Include your address! This should be a given, but almost every week, I’ll see an ad, want to go to the sale, but there’s no address. If you’re uncomfortable giving the exact address, give a rough address, like 54xx Itaska, or a nearby intersection. But if I can’t find you, I won’t be there.

    Include the time! This also should be a given. But a fair number of ads leave off the time. On a given Saturday this time of year, there are easily 200 sales in my metro area. If I plan really well and really hustle, I can make it to 30. If I have to choose between two sales, and one doesn’t have a time listed, I’m going to skip that one rather than risk getting there too late or too early.

    Tell me what you’ve got. If your ad says “Huge sale 54xx Itaska, 8-12,” I won’t go. But I’ll tell you what. If you list what you have and a price, you have something I’m looking for and I like the price, I’ll do everything I possibly can to be there when you open, and I’ll bring lots of money, and you won’t have to worry about hagglers because I’ll buy it before they even have a chance to make a lowball offer.

    Don’t bother posting your sale weeks in advance. Pretty much everyone will just ignore it until the Monday before your sale. The only things we plan in advance are the really big, recurring neighborhood sales.

    And let’s talk about your sign for a minute. If your sign looks *too* professional, that can be a drawback. At best, that tells us you do this every year. But your best stuff probably sold last year, or the year before. At worst, that tells us you’re a “picker”–someone who cruises garage sales all year buying stuff, then once a year holding a sale to sell the wares at markup. Maybe I’ll stop, but if I’m running behind and feel the need to save a few minutes, I’ll think about skipping it. A good sign is big enough and well placed enough to be visible from the street, and legible.

  10. This is some great information for not only the novice but also experts.

    Anytime i have every had a yard sale i feel the big items are what people want more than clothing. on the flip side any time i drive past a sale and only see clothes i typically keep on driving.

    So my recommendation is not only sell small items but also big ones so you get more people to park their cars and approach your sale.

  11. I would suggest posting an ad on craigslist instead of in your local newspaper. It’s free and you can post pictures of stuff you have set up and also individualize things larger items that people are specially looking for. Bring them in for a dinning room table and they might leave with a couple of extra goodies.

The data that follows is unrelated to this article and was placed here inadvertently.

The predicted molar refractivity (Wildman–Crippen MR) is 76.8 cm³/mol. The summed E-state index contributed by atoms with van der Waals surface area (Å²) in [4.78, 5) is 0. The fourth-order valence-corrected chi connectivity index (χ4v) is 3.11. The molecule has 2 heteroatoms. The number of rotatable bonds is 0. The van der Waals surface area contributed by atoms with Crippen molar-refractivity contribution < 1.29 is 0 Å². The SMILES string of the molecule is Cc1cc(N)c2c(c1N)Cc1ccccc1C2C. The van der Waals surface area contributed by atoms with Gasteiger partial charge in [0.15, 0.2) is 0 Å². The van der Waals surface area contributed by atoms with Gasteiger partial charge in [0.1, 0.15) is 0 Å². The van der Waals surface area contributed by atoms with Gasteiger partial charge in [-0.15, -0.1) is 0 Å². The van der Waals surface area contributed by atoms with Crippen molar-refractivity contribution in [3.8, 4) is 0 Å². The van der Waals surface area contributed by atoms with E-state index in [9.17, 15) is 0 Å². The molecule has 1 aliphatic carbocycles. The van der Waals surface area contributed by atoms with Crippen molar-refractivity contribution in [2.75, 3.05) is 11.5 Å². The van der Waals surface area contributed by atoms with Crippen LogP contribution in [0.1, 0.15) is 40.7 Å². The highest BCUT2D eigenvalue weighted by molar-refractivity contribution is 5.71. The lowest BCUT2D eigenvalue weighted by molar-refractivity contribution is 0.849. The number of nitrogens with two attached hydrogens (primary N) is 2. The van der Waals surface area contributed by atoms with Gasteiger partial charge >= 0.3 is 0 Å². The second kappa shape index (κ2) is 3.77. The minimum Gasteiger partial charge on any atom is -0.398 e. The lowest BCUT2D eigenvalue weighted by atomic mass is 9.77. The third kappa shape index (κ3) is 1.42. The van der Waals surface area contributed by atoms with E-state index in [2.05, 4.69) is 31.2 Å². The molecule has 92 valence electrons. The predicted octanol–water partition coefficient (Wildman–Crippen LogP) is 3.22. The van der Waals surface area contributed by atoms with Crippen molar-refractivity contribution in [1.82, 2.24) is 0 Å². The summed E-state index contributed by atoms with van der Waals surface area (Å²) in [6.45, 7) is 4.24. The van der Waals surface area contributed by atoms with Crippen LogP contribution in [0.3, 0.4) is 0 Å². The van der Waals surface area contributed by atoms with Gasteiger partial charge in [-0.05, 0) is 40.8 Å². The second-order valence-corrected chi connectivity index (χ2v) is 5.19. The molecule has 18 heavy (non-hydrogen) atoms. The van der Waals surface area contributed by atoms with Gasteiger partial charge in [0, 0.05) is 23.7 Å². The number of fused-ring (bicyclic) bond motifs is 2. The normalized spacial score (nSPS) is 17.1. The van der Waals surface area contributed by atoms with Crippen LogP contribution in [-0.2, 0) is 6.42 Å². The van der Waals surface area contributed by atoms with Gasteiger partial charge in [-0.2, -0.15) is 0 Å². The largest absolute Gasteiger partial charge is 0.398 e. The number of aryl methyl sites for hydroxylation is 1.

12. These are some awesome tips that could for sure help my sister out. Her neighborhood on the west coast of Michigan always has garage sales and I think that some of these ideas can help her to have a better traffic flow to her neighboorhood!

    Also…one tip that I learned from her. Moms and dads are more likely to purchase clothing if it is bundled together. My sister bundles outfits together that her daughter wears and sells them all together because then it is so easy for that mom/dad to just pick up the whole outfit and purchase it. She then can charge .50 cents more on the outfit then individually pricing it!

  13. Yardsales are alot of work but so worth the effort, if done right. I usually have one about every 2-3 years. It is truly amazing just how much ‘stuff’ my husband and myself accumulate but never use once the ‘newness’ has worn off.
    My motto for having a sale is this: ‘Clean out the clutter, clean each item, price it cheap enough and NEVER bring anything back into the house…even if I have to give stuff away as the day winds down.’ The leftovers all go to the charities.
    Also..items sell better if they are usable and clean. I try to look at items from a buyer’s point of view—would I buy an item if it is filthy? Absolutely not. I won’t sell items that I wouldn’t use myself; they belong in the dump or, better yet, recycling centers.
    I do price everything..but, on the same note, everything is negotiable…( I must have inherited that trait from my father; he was a used-car salesman ) So..yes, having a yardsale is a great way to ‘clean house’, meet interesting people, plus help out the various charities. Thanks for reading..hope this was a little help.
    Kay Hill

  14. I had a garage sale last year made over $6000..(some antiques in that one and brand name clothing).and just had one last weekend and made $2000+( all run off bottom end stuff..toys kids cloths my used cloths kitchen stuff decorative stuff)…..I hunt all year round for cheap stuff,(mostley I look for antiques and vintage stuff) ….I go to other garage sales.(bright and early at 6 am I am ready to rumble)..early bird gets the worm….thrift stores ..flee markets ..bazzars etc….I find mistakes in priceing and know I can make more on the item (even if its 5$)…I gather the items for 6 months ish give or take, then have 4 garage sales( 2 week-ends sat and sun)..after the garage sale I take some of my better stuff or things I didnt get what I wanted in the sale and I post alot of it on kijiji or craigs list and have used ebay before and I have put stuff into auctions.. (made$12,000 in one auction)….I have made thousands of dollars doing this..I am a single mother with 3 kids and this has helped me pay my bills and some……Life is good!!…one person’s junk is anothers treasure!!!